AS CARBON projects find their place in the country’s agricultural property market, a rural valuer is calling for more transparency from all in the industry to ensure carbon farming realises its potential.
Acumentis national director Lachlan Dunsdon has been on the speaking tour recently, presenting to the AgForce AGM in Mount Isa and recording a podcast with Ben Law or “The Financial Bloke”.
Mr Dunsdon’s family come from the Cunnamulla area of Western Qld, which has seen a large-scale and at-times controversial uptake of carbon projects in the past decade. Producers have been implementing projects and carbon companies have been buying land.
The Dunsdon’s have been part of the carbon wave in south-west Qld, starting a human induced regeneration project in 2015. Mr Dunsdon said carbon farming as an industry presented many opportunities.
“There’s a significant shift both nationally and internationally for environmental change, and what’s overlooked is that in agriculture we already do a lot of work that is very environmentally friendly,” he said.
“But what we don’t do well is provide the data and tell the story. Taking up a project with the Emissions Reduction Fund is one way to do that, that can also provide a farming business with a diversified and complementary income stream.
“There is a whole wave of money, influence and demand from the public for us to be net zero as a country. Agriculture is definitely a solution when it comes to offsetting carbon, because big emitters like fossil fuel companies can’t reduce their emissions fast enough.”
Call for transparency
The property and banking industries have been treating carbon projects with caution due to confusion and limited transparency.
“There are very few industry participants, like bankers, valuers, accountants or lawyers, that genuinely understand the intricacies of carbon farming,” Mr Dunsdon said.
“Even less understand how carbon farming can impact, for good or for bad, the long-term value of a rural asset.”
Mr Dunsdon said difficulty accessing genuine, independent, information on existing carbon projects was limiting the ability of agriculture professionals to upskill themselves on carbon farming.
“Some of the information that’s available is very scientific, which makes it difficult to understand in real life practical terms. For example, how each piece of that information will create, limit or change various aspects of a rural property and the occupying agribusiness,” he said.
“Furthermore, much of the information and detail relating to a specific carbon farming project is generally held by carbon project developers and the Clean Energy Regulator behind non-disclosure agreements.”
Mr Dunsdon said NDAs had limited some property transactions with potential buyers unable to access critical information.
“When we value a property, we can generally access the information we need – we sign the NDA and ask the landholder the key questions,” he said.
“However, parties unrelated to the property, the project or the owner themselves, are unable to access this critical information.”
Mr Dunsdon said there was at least one example of NDAs de-railing a property sale.
“There was an example of a property that came to market and everyone was prevented from publicly talking about it, even the owner was prevented from disclosing or discussing it,” he said.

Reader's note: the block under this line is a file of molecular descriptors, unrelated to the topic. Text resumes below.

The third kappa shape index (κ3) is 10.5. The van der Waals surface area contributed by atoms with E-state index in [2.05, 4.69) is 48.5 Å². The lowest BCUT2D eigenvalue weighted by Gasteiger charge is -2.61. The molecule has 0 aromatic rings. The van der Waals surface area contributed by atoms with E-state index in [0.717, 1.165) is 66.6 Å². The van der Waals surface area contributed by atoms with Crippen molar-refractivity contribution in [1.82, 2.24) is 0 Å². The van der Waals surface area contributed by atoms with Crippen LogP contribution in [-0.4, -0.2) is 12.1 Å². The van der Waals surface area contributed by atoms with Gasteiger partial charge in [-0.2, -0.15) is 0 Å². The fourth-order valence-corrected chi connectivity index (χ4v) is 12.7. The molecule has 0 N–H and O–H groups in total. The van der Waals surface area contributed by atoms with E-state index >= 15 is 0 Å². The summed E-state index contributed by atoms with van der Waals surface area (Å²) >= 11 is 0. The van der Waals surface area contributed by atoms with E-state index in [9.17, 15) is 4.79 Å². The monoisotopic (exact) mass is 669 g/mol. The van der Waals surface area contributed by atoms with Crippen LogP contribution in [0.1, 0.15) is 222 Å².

“Word on the street was that the particular property had a carbon project on it, but no one could confirm it, nor provide any details on it. With the amount of hurdles people had to jump through to access the required information about it was highly detrimental to that sale.
“I think the industry has learnt a lot since that, but it was a good example of what not to do.”
Mr Dunsdon said while the carbon industry has moved forward, accessing independent information was still difficult.
“I understand that is new, but there seems to be a lack of understanding of carbon farming in the property sector,” he said.
“One of the big red flags is when someone talks about a property that transacted either with carbon or for carbon farming, in dollars per acre.
“The science, maths and modelling around them is very much a financial way of assessing it, with a whole heap of risks and inputs. A sale price may be able to be divided by land area to give a dollar per acre rate, but I can promise you that’s not the way the buyer put a price on it.”
No need to rush
Mr Dunsdon said landholders with carbon projects needed to keep extensive data and information about their operation.
“If you do go down the carbon path, keep information and data to make what I call a ‘play book’,” he said.
“It’s about showing all of the practical elements of your operation, how your carbon project works, what it can generate in terms of carbon credits, and keeping the data to prove it.”
Mr Dunsdon said there was no need to rush into carbon projects, but urged landholders to start collecting information about it, and learning about the industry.
“The opportunities to use carbon and carbon farming to strengthen and complement agriculture were significant,” He said.
“Further to this, the emerging markets for biodiversity and natural capital as assets and commodities will provide more opportunities for landholders, if they can implement projects in a way that doesn’t erode value or productivity.
“It’s very important that landholders seek independent advice when considering any change to their property or business, and that includes a carbon or biodiversity project.”